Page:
Clash of Comments: Has Valentine's Day actually got any sentimental value?


In this edition's Clash of Comments, Ally Bell and Abi Ramsay battle it out over the importance of Valentine's Day.

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By Abi Ramsay and Ally Bell

Ally Bell - No
Love is in the air. Or so I’m told by this nauseating shop window. Quite why this is the case evades me. Freezing temperatures and impatient shoppers don't scream romance. I imagine people are only holding hands to avoid numb fingers.

For whom do we perform this eye-rolling ritual of Valentine’s day? No, not our attention-deprived partners. The answer lies in ancient Rome…

With whisperings of war, black clouds roll over Palatine Hill. The air grows heavy with shadow and foreboding. Thunder roars to lightning’s dance. Enter Emperor Claudius II, who, projecting his voice over the masses with a supernatural authority (and a cinematic convenience) begins to speak.

“We are at war”, he says, “and if our men are to fight, they must be willing to lay down their lives for Rome. But too many hesitate, with spear in hand, thinking their wives are reason to carry on living. Therefore, I decree marriage outlawed for all men of fighting age. May your hearts go into battle pumping the blood of war”. Emperor Claudius II was a charming man.

The heads below all bow in solemn unison. The crowd prostrate at the feet of their leader. But one head remained forward-facing, lit mysteriously from above. That head was of St. Valentine.

Love was not to be sacrificed in the name of colonial greed. The young priest placed the sanctity of marriage on his shoulders and vowed that holy matrimony would not be denied to those who wished for divine union. With the clashing of swords and marching of feet echoing around the city, Valentine conducted marriage ceremonies in the secret of his own home. A haven for lovers and love alike.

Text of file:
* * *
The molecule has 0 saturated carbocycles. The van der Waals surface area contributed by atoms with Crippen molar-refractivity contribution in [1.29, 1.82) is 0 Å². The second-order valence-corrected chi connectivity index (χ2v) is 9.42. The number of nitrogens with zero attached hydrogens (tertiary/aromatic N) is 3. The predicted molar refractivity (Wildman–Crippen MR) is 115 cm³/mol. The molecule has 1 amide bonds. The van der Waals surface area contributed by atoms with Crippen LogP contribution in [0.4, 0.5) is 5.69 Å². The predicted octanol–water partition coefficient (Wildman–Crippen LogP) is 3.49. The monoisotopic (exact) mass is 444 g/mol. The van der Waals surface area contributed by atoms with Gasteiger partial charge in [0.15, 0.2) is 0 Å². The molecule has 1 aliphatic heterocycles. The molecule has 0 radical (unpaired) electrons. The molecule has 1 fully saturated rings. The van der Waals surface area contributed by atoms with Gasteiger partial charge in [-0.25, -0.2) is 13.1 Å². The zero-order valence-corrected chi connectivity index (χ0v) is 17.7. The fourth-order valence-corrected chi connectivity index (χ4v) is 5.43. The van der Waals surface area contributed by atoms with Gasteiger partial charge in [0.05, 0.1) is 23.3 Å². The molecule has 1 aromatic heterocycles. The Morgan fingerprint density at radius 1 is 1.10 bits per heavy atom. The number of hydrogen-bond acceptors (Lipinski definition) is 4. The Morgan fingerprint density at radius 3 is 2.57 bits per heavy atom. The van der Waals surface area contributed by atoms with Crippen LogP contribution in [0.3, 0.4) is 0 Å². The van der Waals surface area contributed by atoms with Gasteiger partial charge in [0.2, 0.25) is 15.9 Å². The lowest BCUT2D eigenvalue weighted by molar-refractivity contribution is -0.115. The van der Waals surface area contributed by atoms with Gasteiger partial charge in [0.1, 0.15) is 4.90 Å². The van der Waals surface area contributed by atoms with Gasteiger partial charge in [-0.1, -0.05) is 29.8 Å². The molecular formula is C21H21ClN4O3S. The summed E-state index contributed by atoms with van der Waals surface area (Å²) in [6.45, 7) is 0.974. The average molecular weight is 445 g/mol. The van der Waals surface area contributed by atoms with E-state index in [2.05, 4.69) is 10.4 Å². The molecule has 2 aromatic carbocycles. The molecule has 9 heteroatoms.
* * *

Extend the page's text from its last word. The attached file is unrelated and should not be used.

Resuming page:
But Claudius was not to be deceived. Annoyed that his men still seemed to have something to live for aside from uniting the lost territories of the old empire, Claudius had Valentine put to death. Just before the blade was raised to bring a dramatic end to this story, the young priest, his eyes shining with pride, turned to his executor and spoke.

“May my name live on forever”, he cried. “May people from this day forth remember how I fought for love to be made instead of war (maybe Valentine was the original 60s hippie). May my legacy be cemented in panic-bought Pandora charms and hurried trips to M&S.  14 February will become a ritual of romance”.

Thank you for indulging me this far. As a quick aside to any keen historian, I know that Valentine’s day began with Chaucer, but I didn’t want to read all of ‘The Parliament of Fowls’. Nevertheless, that was the enthusiastically-told tale of the martyred St. Valentine, the namesake of that wonderful day where we see how far we can dilute the meaning of both ‘cultural event’ and ‘loving relationship’. I can’t help but think that our saint would raise an eyebrow if he were to walk along a high-street and see his name being used as an excuse to shift repurposed Christmas chocolate. That beheading was really worth it. It’s almost as bad as the resurrection of Christ being tied to a magical bunny that hides eggs in the woods.

Although I’m meant to be taking Valentine’s day down, really, I’m completely indifferent to the whole performance (a sentence my girlfriend will be thrilled to read). Perhaps that’s why I’ve spent half this article dramatising the story of a saint. Couples holding hands over a home-cooked meal that tastes of desperation and YouTube tutorials. Petrol station flower stands suspiciously empty. Two 14 year-olds that got together in January professing their undying love. Not for me.

Of course, it’s a bit of a capitalist invention, kept alive each year by the struggling personalised-chocolate industry. But name me a Western tradition that isn’t. And no, the problem isn’t that it makes singletons depressed. The reason Valentine’s day needs to be left behind is because it’s a sad reminder of our poor excuse for a culture. Love in a heart-shaped keyring? Really?